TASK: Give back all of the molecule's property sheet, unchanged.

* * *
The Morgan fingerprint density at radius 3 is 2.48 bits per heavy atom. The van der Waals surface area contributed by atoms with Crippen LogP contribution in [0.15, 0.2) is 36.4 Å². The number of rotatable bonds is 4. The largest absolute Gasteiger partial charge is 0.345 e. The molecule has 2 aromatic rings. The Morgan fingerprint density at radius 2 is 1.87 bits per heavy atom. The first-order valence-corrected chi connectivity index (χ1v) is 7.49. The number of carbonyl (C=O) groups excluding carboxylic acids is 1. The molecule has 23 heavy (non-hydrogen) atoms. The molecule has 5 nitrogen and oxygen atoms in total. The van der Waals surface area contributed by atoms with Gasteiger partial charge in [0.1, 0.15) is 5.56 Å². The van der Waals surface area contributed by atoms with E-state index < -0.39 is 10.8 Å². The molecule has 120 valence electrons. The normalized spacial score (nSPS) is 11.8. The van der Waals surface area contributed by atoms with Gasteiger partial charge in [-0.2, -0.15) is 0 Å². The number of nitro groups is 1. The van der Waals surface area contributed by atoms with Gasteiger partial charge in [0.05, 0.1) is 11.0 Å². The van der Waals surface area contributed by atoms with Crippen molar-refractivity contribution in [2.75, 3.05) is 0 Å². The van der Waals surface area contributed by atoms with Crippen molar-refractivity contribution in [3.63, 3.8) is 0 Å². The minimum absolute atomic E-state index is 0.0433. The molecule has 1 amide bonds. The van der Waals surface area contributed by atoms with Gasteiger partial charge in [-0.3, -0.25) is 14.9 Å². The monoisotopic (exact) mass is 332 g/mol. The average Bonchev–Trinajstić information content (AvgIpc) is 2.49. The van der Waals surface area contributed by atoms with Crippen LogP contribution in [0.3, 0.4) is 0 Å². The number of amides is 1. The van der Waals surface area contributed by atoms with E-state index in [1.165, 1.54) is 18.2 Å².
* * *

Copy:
The Morgan fingerprint density at radius 3 is 2.48 bits per heavy atom. The van der Waals surface area contributed by atoms with Crippen LogP contribution in [0.15, 0.2) is 36.4 Å². The number of rotatable bonds is 4. The largest absolute Gasteiger partial charge is 0.345 e. The molecule has 2 aromatic rings. The Morgan fingerprint density at radius 2 is 1.87 bits per heavy atom. The first-order valence-corrected chi connectivity index (χ1v) is 7.49. The number of carbonyl (C=O) groups excluding carboxylic acids is 1. The molecule has 23 heavy (non-hydrogen) atoms. The molecule has 5 nitrogen and oxygen atoms in total. The van der Waals surface area contributed by atoms with Gasteiger partial charge in [0.1, 0.15) is 5.56 Å². The van der Waals surface area contributed by atoms with E-state index < -0.39 is 10.8 Å². The molecule has 120 valence electrons. The normalized spacial score (nSPS) is 11.8. The van der Waals surface area contributed by atoms with Gasteiger partial charge in [-0.2, -0.15) is 0 Å². The number of nitro groups is 1. The van der Waals surface area contributed by atoms with Gasteiger partial charge in [0.05, 0.1) is 11.0 Å². The van der Waals surface area contributed by atoms with Crippen molar-refractivity contribution in [2.75, 3.05) is 0 Å². The van der Waals surface area contributed by atoms with Crippen molar-refractivity contribution in [3.63, 3.8) is 0 Å². The minimum absolute atomic E-state index is 0.0433. The molecule has 1 amide bonds. The van der Waals surface area contributed by atoms with Gasteiger partial charge in [-0.3, -0.25) is 14.9 Å². The monoisotopic (exact) mass is 332 g/mol. The average Bonchev–Trinajstić information content (AvgIpc) is 2.49. The van der Waals surface area contributed by atoms with Crippen LogP contribution in [0.3, 0.4) is 0 Å². The number of amides is 1. The van der Waals surface area contributed by atoms with E-state index in [1.165, 1.54) is 18.2 Å².